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If I eval a script with intentionally made mistakes I get an error log in console with a script reference link at the right side. For instance, here is the script:

my_script = 'const a = 2;\nconst b = a 2;';

eval(my_script)

Here is the console screenshot after execution:

console after execution

At the right corner you see this lovely script reference link that I adore and appreciate very much. The main reason for this appreciation is that by clicking on it I can view the script that caused error and even look at the exact place where the error occurred:

debugger after execution

But if I want to have some additional logic to happen upon error and therefore I add try/catch statement with this logic, I lose script reference and my lovely script reference link doesn't lead to my initial script anymore. Instead it leads to eval code itself. Here is the new script:

my_script = 'const a = 2;\nconst b = a 2;';

try {
    eval(my_script)    
} catch (e) {
    // first we do some additional logic like error type checking and etc
    // then we just log error so a user could view the erroneous script, the exact position of error and maybe make amends   
    console.error(e)
}

Here is what I see after executing it: console after second execution

As you can see, the trace consists only of 2 records - the initial code and the eval code, but the first one is not clickable. And here is what I see after clicking the only available script reference link: debugger after second execution, lost initial script reference

The debugger now shows me the eval code itself, not the initial script that is being evaluated

   

How to preserve script reference when evaluating an arbitrary script inside try/catch statement? Is there a way to catch eval error and still be able to view the actual script in chrome debugger?

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3 Answers 3

4

There is a reportError() method allowing to report an error in the same fashion the browser would have for an uncaught exception, without actually blocking the script execution:

my_script = 'const a = 2;\nconst b = a 2;';

try {
    eval(my_script)    
} catch (e) {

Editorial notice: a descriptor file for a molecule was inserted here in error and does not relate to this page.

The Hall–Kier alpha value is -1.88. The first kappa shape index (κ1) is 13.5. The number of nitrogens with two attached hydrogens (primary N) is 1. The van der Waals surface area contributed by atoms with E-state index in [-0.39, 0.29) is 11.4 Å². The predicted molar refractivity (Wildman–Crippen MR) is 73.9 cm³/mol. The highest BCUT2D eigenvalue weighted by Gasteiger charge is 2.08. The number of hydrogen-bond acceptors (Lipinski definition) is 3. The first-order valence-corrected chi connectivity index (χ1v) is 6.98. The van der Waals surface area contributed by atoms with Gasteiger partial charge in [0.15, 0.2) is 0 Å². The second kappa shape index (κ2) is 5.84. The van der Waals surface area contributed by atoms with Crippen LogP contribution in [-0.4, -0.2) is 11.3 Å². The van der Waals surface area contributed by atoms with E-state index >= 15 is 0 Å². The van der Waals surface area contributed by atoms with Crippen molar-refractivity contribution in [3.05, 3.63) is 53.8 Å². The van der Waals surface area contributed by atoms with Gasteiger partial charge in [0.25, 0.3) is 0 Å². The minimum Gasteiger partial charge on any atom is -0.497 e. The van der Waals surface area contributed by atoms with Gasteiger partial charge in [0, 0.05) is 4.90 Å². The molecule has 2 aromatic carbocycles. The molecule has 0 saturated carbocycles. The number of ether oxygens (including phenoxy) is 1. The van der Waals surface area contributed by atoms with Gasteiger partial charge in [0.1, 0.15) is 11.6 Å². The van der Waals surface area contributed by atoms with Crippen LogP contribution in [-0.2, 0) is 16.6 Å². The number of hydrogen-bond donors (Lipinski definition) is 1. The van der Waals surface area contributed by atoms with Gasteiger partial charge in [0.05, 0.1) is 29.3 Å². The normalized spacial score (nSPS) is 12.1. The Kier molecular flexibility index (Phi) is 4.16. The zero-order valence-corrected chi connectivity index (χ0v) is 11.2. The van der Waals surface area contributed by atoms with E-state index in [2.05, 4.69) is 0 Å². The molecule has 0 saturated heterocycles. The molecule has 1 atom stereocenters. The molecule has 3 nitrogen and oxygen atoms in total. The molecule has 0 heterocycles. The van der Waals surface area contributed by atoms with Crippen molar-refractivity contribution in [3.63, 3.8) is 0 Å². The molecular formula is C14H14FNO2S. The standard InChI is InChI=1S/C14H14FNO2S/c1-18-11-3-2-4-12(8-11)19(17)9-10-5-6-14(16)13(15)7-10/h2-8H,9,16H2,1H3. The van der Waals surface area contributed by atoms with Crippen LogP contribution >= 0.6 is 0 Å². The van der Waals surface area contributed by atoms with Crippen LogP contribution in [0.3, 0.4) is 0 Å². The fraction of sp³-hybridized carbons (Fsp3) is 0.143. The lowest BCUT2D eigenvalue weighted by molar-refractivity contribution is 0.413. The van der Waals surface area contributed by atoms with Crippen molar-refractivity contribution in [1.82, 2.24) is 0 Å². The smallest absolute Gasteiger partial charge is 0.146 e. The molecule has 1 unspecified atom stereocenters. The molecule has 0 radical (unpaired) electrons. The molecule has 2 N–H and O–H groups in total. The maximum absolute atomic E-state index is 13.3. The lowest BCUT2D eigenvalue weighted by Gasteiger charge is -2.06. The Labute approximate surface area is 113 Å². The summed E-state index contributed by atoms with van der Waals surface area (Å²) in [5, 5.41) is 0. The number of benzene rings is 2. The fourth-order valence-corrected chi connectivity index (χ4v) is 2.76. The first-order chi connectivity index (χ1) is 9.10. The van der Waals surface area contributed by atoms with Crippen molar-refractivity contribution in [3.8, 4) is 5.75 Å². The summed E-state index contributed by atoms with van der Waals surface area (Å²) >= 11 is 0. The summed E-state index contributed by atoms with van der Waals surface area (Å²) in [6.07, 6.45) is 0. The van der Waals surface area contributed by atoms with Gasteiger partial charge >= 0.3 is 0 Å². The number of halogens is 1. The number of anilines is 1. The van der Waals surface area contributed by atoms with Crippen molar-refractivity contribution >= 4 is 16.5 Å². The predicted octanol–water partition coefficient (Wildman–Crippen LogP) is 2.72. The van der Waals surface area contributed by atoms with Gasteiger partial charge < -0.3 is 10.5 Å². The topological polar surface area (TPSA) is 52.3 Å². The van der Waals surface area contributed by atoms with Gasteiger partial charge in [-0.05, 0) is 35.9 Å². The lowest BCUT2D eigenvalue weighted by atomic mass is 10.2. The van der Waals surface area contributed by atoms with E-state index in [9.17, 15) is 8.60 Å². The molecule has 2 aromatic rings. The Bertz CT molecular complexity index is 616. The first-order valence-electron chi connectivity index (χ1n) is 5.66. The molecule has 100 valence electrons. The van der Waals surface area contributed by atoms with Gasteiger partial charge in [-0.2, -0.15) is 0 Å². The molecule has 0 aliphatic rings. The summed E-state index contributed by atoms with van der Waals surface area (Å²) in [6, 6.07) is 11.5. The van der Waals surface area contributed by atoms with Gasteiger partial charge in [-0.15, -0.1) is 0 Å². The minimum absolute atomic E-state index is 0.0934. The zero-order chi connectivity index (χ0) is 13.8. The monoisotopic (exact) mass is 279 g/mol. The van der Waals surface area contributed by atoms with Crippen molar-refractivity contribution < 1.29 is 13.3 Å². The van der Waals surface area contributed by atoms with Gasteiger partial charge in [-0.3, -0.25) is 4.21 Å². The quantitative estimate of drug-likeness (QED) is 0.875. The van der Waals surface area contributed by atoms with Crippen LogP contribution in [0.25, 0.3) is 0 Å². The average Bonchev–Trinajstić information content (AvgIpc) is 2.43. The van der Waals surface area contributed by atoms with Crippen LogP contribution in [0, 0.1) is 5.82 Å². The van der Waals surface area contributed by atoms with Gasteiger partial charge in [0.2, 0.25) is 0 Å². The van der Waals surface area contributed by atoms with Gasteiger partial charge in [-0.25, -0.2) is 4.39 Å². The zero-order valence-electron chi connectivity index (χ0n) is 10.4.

// first we do some additional logic like error type checking and etc
    // then we just log error so a user could view the erroneous script, the exact position of error and maybe make amends   
    reportError(e)
    console.log("not blocked");
}

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  • Thanks for this! I had no idea there is such magical method
    – lucifer63
    Commented Jul 14 at 12:20
2
+250

In chromium based browsers, the argument of eval is put in a new file by the developer tools (through VM I guess). Same happens with JSON.parse, and other similar functions. This new file is called VM, from "virtual machine" followed by some digits.

When you catch the error coming from eval, you override the default reportError that the browser has, as @kaiido is pointing. If you inspect the error, specially if you inspect the stack, you can see that, originally, you don't have reference to the VM file. This is because, as the docs of reportError says, you are preventing the error to be thrown, again, by other handlers:

This ensures that an exception in one callback will not prevent others from being handled, while at the same time ensuring that stack trace information is still readily available for debugging at the top level.

This is why, if you throw the error again in the catch of the promise (as @damzaky says), the error is shown as you wanted, handled by the default dev tools handler for errors. But apparently this is not happening with try...catch blocks, but this is something I haven't figured out.

1

I don't know why this works, but using Promise and throw at the end of the catch gives the reference as you wanted:

my_script = 'const a = 2;\nconst b = a 2;';

new Promise(() => eval(my_script))
    .catch((e) => {
        console.log("do something when error");
        // first we do some additional logic like error type checking and etc
        // then we just log error so a user could view the erroneous script, the exact position of error and maybe make amends   
        console.error(e);
        throw e;
    })
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